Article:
CCI Names New Distinguished Professor of Media Management and Law

Stuart Brotman will start work on January 1, 2016, as the inaugural Herb Howard Distinguished Professor of Media Management and Law in the College of Communication and Information.

stuart brotmanThe distinguished professorship was created with a $1 million gift from alumnus Larry Patrick in honor of longtime professor and administrator Herb Howard. It is the largest single cash gift in the college’s history.

Brotman has extensive experience as a global executive, management consultant, international communications and media lawyer, university educator, and government policymaker.

Prior to coming to UT, he taught entertainment and media law at Harvard and was a faculty member in the Law School’s Institute for Global Law and Policy and the Business School’s executive education program. He also was an annual visiting lecturer in entertainment and media law at Stanford Law School as part of a Harvard-Stanford faculty exchange program he co-directed. He previously taught at Tufts University and has taught and worked in Qatar, India, Germany, Finland, Hungary, Israel, and Australia.

Brotman also is a nonresident senior fellow in the Governance Studies Program of the Center for Technology Innovation at the Brookings Institution in Washington, DC.

He has served on the US Department of State Advisory Committee on International Communications and Information Policy, as an arbitrator and mediator of the World Intellectual Property Organization in Geneva, Switzerland, and on the Media Institute’s Global Internet Freedom Advisory Council.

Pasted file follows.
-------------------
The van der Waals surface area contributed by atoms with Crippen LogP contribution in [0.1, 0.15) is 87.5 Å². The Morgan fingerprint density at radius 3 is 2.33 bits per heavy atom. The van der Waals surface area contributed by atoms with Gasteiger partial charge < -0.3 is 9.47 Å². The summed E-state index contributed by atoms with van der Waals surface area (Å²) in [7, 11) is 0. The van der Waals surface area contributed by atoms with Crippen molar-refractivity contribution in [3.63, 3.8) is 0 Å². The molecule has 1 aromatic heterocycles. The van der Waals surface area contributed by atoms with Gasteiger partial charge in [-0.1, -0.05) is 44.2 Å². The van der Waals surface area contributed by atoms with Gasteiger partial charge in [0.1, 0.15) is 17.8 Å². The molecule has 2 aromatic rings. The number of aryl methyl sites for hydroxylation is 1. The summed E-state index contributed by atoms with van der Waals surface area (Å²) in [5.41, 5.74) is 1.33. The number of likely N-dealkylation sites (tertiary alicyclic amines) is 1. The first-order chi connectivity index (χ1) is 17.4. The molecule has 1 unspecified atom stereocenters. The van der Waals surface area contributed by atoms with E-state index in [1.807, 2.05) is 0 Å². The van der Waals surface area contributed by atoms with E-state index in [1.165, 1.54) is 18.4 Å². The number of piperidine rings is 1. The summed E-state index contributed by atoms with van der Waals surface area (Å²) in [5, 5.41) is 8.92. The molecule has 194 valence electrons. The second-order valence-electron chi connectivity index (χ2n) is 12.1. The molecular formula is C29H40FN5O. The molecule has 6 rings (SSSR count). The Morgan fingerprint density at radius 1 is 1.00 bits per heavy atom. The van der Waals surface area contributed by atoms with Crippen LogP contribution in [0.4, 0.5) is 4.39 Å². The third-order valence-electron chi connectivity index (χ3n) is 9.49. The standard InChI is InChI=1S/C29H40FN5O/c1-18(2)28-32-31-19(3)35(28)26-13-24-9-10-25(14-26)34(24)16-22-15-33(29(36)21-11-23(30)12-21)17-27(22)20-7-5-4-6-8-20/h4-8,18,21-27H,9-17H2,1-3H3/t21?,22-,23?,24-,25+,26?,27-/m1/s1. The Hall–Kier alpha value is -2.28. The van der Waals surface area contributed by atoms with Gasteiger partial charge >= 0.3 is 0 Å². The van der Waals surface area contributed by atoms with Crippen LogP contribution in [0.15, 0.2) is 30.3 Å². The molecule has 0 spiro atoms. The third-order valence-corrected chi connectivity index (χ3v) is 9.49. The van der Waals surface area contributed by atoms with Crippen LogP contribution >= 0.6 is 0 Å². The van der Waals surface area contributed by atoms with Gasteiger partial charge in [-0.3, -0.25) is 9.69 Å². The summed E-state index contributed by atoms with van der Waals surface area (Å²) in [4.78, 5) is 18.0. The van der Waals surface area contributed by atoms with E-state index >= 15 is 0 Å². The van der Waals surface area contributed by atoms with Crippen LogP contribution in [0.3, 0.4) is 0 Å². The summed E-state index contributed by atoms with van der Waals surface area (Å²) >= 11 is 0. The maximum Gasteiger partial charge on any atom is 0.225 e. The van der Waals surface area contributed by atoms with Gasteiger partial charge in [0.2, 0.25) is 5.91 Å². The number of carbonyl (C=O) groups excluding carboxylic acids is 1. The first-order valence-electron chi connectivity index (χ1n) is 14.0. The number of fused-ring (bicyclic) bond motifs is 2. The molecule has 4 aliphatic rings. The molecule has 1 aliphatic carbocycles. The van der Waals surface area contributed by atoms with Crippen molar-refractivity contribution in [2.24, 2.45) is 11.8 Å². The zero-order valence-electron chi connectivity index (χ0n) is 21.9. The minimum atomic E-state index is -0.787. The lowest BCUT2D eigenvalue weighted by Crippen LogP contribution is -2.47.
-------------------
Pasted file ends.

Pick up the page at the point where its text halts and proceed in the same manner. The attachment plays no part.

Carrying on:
During the Carter administration, Brotman served as special assistant to the president’s principal communications policy advisor and as chief of staff at the National Telecommunications and Information Administration.

Brotman has written more than 300 articles and reviews on business, technology, policy, history, negotiation, law, regulation, and international trade that have appeared in scholarly and professional publications, a variety of law reviews, and the Boston Globe, Chicago Tribune, the Christian Science Monitor, Des Moines Register, the Indianapolis Star, the Journal of Commerce, the New York Times, US News & World Report, and the Washington Post.

He is the editor of The Telecommunications Deregulation Sourcebook, a popular reference volume covering the broadcasting, cable television, and telephone industries, and of Telephone Company and Cable Television Competition, a pioneering anthology dealing with technical, economic, and regulatory aspects of broadband networks. He is the author of Broadcasters Can Negotiate Anything, a management education book for radio and television executives, and of Communications Law and Practice, the leading comprehensive treatise covering domestic and international common carrier and electronic mass media regulation, now in its thirty-seventh edition.

CONTACT:

Amy Blakely (865-974-5034, ablakely@utk.edu)